Did you both grow up in a musical household?
I suppose so. Our father plays guitar, piano and sings, and my mother sings as well. Her side of the family were half-Irish, with her father being born to travelling musicians. So music was always around. It started for me with my Dad’s guitar, learning Nirvana songs … Charlotte and our other sister grew up tinkering with the piano, so the house was always pretty noisy.
So when did the idea arise of banding together into a whole group?
We’d always wanted to do it, but the opportunity only really came up earlier this year, as Charlotte finally had some free time. She’s a busy lady! She was still finishing her degree when she started on Fresh Meat Series One, and before that, she’d been balancing her studies with other acting, as well as singing in the group All Angels.
Once she’d finished the first series of Fresh Meat last autumn, she had some time to sing with me, both as a duet, and with the full band. We even got the Angels to sing at one of my gigs, and it’s our live performance of Right Then and There that is now going to be featured on episode four of the upcoming second series of Fresh Meat.
You both come from quite a diverse background, with your parents moving a lot around Europe. Do you both feel any particular identity, especially with the prevailing English themes on The Water’s Edge?
I travelled around Europe quite a bit as I grew up, and it definitely affected my sense of national identity. It took me a long time to really feel English, and I still find the idea of Englishness extremely interesting, being so closely tied up with the legacy of Britain’s empire and colonialism. Those ideas definitely played on my mind when writing several songs on the album – such as Looking Glass, Shanty and Lighthouse.
Luke, you set yourself a target to write a song a week for six months in 2010. What is your songwriting process at the moment? How do you write songs together?
Charlotte and I haven’t written songs together – not yet anyway. I myself am slowly starting to write again, in between all the touring.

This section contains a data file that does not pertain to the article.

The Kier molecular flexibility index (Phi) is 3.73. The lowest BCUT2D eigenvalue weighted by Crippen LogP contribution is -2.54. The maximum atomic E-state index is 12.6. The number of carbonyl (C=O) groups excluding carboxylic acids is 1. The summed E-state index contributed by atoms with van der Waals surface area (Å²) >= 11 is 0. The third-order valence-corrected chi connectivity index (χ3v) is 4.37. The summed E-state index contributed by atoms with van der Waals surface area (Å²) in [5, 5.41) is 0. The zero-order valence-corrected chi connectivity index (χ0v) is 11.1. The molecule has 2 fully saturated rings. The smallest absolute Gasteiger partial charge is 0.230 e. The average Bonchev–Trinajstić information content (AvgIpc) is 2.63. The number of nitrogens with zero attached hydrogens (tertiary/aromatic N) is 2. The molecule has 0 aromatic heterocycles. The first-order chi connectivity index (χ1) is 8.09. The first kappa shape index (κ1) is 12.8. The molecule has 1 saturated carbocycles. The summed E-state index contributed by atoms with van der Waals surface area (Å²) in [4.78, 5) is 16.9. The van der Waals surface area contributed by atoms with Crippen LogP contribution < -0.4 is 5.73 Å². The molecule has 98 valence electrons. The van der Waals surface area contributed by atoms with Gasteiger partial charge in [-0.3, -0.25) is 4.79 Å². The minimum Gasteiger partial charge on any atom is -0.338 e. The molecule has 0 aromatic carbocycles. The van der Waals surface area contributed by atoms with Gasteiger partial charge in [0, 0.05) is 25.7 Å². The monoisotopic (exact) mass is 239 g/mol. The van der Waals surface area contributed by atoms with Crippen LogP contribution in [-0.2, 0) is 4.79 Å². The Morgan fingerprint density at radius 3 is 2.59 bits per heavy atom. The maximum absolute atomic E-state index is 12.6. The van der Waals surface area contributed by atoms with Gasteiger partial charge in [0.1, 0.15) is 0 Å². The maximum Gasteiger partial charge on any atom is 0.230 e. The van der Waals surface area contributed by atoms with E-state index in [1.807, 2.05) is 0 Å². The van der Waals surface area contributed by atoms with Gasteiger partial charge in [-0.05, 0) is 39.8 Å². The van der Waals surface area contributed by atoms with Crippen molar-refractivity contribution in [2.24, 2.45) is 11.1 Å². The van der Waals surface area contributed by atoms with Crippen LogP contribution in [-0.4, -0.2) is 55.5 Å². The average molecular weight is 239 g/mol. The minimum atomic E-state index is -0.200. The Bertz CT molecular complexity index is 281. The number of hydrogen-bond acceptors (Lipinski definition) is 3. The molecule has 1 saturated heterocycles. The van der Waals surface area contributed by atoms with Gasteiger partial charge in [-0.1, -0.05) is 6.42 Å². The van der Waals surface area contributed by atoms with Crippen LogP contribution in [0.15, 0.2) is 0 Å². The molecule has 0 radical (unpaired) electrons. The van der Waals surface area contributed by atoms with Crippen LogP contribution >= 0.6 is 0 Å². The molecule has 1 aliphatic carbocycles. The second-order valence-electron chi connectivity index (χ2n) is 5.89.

It’s always pretty slow, and painful, but I’m gradually making progress. Whereas the first album reflects the solitary, introspective nature of that songwriting process, some newer songs seem to be louder, as I’m writing with the band more, and it naturally changes the writing process. The next album might be a bit more electric, and I keep hearing horns in places.
Was it difficult to choose those songs that eventually ended up on The Water’s Edge?
I had a rough shortlist of 20 songs to choose from, and the producer Paul Savage had a big part in whittling that list down to 11. In fact, after our first meeting, he listened to all 20 demos from the shortlist, and he had a very clear and insightful response to them, identifying those tracks that seemed the freshest and most honest.
It was that personal and focused response to my songs that made me certain he was the right producer to work with. Those 11 tracks that he sketched out over our first phone conversation eventually became the 11 songs on the finished album.
What are your plans for the band after this freshers tour is over?
We have a national tour coming up later in the year, and in the meantime I plan to continue writing. The band have started messing around in the studio a bit, so hopefully we’ll have some new material ready for the festivals next summer. And of course I’m really excited about writing again.
Luke Ritchie’s debut album ‘The Water’s Edge’ is out now.